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Natural Laxative

Digestive problems, including constipation, have occurred for centuries. The Native Americans relied on herbs and plants to cure their bathroom woes. Because their diets were limited to the foods they could readily find in the woods and on the prairies, they did not always consume enough fiber. While hunting, they might forego eating for a day or two. What the Native Americans ate depended solely on what was available for hunting and foraging.

As you might suspect, this type of lifestyle led to troublesome constipation now and then. Native Americans learned quickly which plants acted as laxatives to safely ease their constipation and return their digestive systems to a state of normalcy.

Throughout history, people have relied on natural laxatives to ease their constipation. In fact, it is still common practice in Chinese medicine to ingest a mixture of rhubarb root, ginger root, and licorice root instead of over-the-counter medications. The most common Indian (Ayurvedic) natural laxative formula is a mixture of psyllium, flax, and chia seeds steeped in black cherry juice.

The Best Natural Laxative

Some of the most common constipation cures throughout history:

Aloe Vera

For centuries, the beverage form of Aloe Vera has been used as a natural laxative for even the worst cases of constipation. The juice should be made from the powder of the ground up leaves.

Basil Leaves

Many people use basil in everyday cooking. Throughout history, basil leaves brewed as tea have been proven to help reduce gas, reduce stomach cramps, and relieve constipation.

Bottle Gentian

To prevent constipation, many Indian tribes relied on natural laxative plants to support proper digestion. Logically, if the body can digest food effectively, constipation can be avoided. Bottle Gentian was used as a juice to aid digestion and even suppress the appetite.

Buckthorn

Around 2 A.D., a Greek physician touted the use of Buckthorn for a number of ailments. One method of preparation involved using the bark to make a tea, and this natural laxative is still in use today. Also, the tea helps ease related symptoms of constipation as well.

Cascara Sagrada

Discovered by Spanish explorers, Cascara Sagrada, or “Sacred Bark,” is considered a stimulant laxative. In fact, Spanish explorers showed Native Americans how to use it in this regard. Cascara Sagrada extracts are used today in some stimulant laxative formulas. Cascara Sagrada is still commonly used by Asians. However, this powerful stimulant may generate unsafe side effects so conduct research before considering this option.

Chamomile

While Chamomile cannot cure constipation or even relieve its symptoms, Chamomile can help reduce gas to aid in easy digestion. If your system is digesting food more effectively, constipation can be avoided before it starts. For best results, steep the chamomile flowers in hot water for at least three minutes.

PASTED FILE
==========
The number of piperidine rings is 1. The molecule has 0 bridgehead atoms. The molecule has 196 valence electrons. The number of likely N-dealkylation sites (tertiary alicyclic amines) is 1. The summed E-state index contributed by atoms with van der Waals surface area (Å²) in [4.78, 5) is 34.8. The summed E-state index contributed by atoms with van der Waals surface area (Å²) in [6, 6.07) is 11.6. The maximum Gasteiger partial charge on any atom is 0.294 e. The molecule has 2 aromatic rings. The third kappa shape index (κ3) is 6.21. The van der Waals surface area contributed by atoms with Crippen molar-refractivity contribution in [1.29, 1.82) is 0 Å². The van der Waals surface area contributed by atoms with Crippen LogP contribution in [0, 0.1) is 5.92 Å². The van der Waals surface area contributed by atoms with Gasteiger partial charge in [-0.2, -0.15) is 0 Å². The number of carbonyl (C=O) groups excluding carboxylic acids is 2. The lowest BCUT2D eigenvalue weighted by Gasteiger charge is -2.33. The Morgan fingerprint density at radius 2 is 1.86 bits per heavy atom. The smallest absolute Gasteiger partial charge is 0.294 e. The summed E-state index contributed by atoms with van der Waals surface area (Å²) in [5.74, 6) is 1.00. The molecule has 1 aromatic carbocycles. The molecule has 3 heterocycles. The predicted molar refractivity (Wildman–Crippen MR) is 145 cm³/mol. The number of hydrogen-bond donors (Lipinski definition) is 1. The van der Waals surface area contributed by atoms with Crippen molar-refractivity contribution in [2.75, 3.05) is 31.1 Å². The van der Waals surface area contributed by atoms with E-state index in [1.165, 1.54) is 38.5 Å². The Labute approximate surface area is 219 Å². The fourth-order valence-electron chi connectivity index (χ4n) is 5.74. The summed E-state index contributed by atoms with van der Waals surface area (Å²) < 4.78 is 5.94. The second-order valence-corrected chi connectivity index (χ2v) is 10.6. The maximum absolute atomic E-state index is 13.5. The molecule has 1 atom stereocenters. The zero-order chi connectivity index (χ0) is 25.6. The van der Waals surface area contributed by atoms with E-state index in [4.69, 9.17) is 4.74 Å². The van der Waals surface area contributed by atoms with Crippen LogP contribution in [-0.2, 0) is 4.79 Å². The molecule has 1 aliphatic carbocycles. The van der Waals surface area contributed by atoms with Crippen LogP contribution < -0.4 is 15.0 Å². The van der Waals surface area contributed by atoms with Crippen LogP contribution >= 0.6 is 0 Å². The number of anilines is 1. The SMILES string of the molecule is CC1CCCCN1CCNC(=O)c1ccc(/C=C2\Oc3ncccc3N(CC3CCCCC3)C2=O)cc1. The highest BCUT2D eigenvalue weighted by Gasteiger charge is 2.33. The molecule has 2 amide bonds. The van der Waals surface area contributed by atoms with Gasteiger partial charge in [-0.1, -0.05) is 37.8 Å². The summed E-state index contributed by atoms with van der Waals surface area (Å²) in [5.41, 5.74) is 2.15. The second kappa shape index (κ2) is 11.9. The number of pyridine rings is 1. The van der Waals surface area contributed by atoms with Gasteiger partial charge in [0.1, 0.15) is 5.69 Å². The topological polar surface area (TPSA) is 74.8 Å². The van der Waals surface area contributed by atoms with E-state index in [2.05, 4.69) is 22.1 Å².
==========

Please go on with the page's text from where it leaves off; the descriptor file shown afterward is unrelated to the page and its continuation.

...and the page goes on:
Culver’s Root

When the Native Americans found themselves battling malaria, they would use Culver’s Root as a natural laxative for the bedridden. Culver’s Root can be toxic, so it’s definitely not a choice for the novice!

Dandelion

Dandelion leaves taste bitter, but many people enjoy adding them to salads or steeping them for tea. Dandelion contains properties acting as a mild natural laxative. While dandelion leaves may not suit everyone’s tastes, they are extremely nutritious and good for the body.

Flowering Spurge

The Mesquakies Indians discovered Flowering Spurge worked as a laxative when ingested as a tea. The root was infused with hot water and drank in the morning to help keep the tribes’ digestive systems regular.

New Jersey Tea

New Jersey Tea was made from the roots of Ceanothus Americanus and turned into a tea. Because tea was hard to come by during the Revolutionary War, New Jersey Tea became a common substitute. During the process, it was discovered this beverage worked as a mild natural laxative.

Peppermint

If your constipation is tied to Irritable Bowel Syndrome, studies show peppermint leaves steeped in tea can help relieve pain and discomfort. This can help the intestines and bowel to relax, which helps the eliminatory process in turn.

Psyllium

People have been using Psyllium for years to relieve constipation. Psyllium husk is high in fiber and holds moisture. The additional moisture adds water to the stool. Psyllium is used in many over-the-counter laxatives. However, this is yet another substance that can cause severe side effects and is not safe for long-term use.

Senna

Discovered by the Moors (ancient Arabs), Senna has been used to treat constipation for centuries. Doctors state Senna is safe for short-term use as a laxative. However, it is easy to become physiologically dependent on this plant. That factor, coupled with a host of potentially negative side effects, keeps Senna from being the best option as well.

Tamarind

The ancient Egyptians believed massive amounts of garlic and Tamarind were best for curing constipation. They also relied on mint to aid with digestion as well as prevent constipation.

Wild Indigo

Native Americans used a mixture of buffalo lard and Wild Indigo to help diminish intestinal troubles. With a reduction of gas and intestinal pain, people were more likely to effectively eliminate waste.

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